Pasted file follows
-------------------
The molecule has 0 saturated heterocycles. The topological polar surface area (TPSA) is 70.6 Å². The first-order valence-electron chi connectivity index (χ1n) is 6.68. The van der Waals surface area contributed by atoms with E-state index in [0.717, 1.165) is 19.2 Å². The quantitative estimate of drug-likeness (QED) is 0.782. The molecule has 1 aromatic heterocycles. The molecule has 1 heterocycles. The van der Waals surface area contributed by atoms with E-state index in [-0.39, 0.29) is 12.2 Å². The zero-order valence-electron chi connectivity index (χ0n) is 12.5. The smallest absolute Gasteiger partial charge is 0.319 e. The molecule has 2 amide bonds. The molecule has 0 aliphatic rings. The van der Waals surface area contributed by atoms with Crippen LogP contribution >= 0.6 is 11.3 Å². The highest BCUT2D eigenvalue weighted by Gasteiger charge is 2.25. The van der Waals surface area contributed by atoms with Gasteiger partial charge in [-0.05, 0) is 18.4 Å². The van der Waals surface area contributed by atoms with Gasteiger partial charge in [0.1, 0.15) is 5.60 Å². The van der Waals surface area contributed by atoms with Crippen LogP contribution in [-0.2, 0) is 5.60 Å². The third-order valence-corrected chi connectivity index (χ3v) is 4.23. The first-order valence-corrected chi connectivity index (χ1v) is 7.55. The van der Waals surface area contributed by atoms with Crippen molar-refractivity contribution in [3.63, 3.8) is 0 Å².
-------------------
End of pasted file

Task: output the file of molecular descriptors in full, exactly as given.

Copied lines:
The molecule has 0 saturated heterocycles. The topological polar surface area (TPSA) is 70.6 Å². The first-order valence-electron chi connectivity index (χ1n) is 6.68. The van der Waals surface area contributed by atoms with E-state index in [0.717, 1.165) is 19.2 Å². The quantitative estimate of drug-likeness (QED) is 0.782. The molecule has 1 aromatic heterocycles. The molecule has 1 heterocycles. The van der Waals surface area contributed by atoms with E-state index in [-0.39, 0.29) is 12.2 Å². The zero-order valence-electron chi connectivity index (χ0n) is 12.5. The smallest absolute Gasteiger partial charge is 0.319 e. The molecule has 2 amide bonds. The molecule has 0 aliphatic rings. The van der Waals surface area contributed by atoms with Crippen LogP contribution >= 0.6 is 11.3 Å². The highest BCUT2D eigenvalue weighted by Gasteiger charge is 2.25. The van der Waals surface area contributed by atoms with Gasteiger partial charge in [-0.05, 0) is 18.4 Å². The van der Waals surface area contributed by atoms with Gasteiger partial charge in [0.1, 0.15) is 5.60 Å². The van der Waals surface area contributed by atoms with Crippen LogP contribution in [-0.2, 0) is 5.60 Å². The third-order valence-corrected chi connectivity index (χ3v) is 4.23. The first-order valence-corrected chi connectivity index (χ1v) is 7.55. The van der Waals surface area contributed by atoms with Crippen molar-refractivity contribution in [3.63, 3.8) is 0 Å².